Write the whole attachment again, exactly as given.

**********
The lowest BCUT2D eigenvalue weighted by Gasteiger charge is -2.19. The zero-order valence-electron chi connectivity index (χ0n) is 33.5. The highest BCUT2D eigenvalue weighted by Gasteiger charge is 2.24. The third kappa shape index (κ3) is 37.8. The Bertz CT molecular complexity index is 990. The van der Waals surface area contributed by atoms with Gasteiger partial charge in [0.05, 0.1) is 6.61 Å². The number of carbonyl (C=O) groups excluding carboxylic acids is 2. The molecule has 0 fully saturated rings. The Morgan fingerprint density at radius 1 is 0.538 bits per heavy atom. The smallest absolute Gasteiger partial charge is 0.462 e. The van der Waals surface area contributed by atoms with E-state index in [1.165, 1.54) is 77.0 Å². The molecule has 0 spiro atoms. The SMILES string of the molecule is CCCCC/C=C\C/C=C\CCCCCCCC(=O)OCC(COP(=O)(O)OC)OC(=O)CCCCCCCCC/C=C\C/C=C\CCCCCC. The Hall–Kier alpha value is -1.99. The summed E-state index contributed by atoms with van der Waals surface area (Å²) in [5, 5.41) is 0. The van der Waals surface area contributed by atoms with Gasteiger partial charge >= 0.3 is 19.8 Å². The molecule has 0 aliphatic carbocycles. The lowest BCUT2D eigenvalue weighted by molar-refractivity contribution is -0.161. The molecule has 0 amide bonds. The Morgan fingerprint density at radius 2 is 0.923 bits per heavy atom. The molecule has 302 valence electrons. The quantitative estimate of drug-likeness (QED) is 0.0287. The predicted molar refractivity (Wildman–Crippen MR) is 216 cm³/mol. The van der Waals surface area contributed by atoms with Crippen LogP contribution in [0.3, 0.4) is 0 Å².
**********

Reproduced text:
The lowest BCUT2D eigenvalue weighted by Gasteiger charge is -2.19. The zero-order valence-electron chi connectivity index (χ0n) is 33.5. The highest BCUT2D eigenvalue weighted by Gasteiger charge is 2.24. The third kappa shape index (κ3) is 37.8. The Bertz CT molecular complexity index is 990. The van der Waals surface area contributed by atoms with Gasteiger partial charge in [0.05, 0.1) is 6.61 Å². The number of carbonyl (C=O) groups excluding carboxylic acids is 2. The molecule has 0 fully saturated rings. The Morgan fingerprint density at radius 1 is 0.538 bits per heavy atom. The smallest absolute Gasteiger partial charge is 0.462 e. The van der Waals surface area contributed by atoms with E-state index in [1.165, 1.54) is 77.0 Å². The molecule has 0 spiro atoms. The SMILES string of the molecule is CCCCC/C=C\C/C=C\CCCCCCCC(=O)OCC(COP(=O)(O)OC)OC(=O)CCCCCCCCC/C=C\C/C=C\CCCCCC. The Hall–Kier alpha value is -1.99. The summed E-state index contributed by atoms with van der Waals surface area (Å²) in [5, 5.41) is 0. The van der Waals surface area contributed by atoms with Gasteiger partial charge >= 0.3 is 19.8 Å². The molecule has 0 aliphatic carbocycles. The lowest BCUT2D eigenvalue weighted by molar-refractivity contribution is -0.161. The molecule has 0 amide bonds. The Morgan fingerprint density at radius 2 is 0.923 bits per heavy atom. The molecule has 302 valence electrons. The quantitative estimate of drug-likeness (QED) is 0.0287. The predicted molar refractivity (Wildman–Crippen MR) is 216 cm³/mol. The van der Waals surface area contributed by atoms with Crippen LogP contribution in [0.3, 0.4) is 0 Å².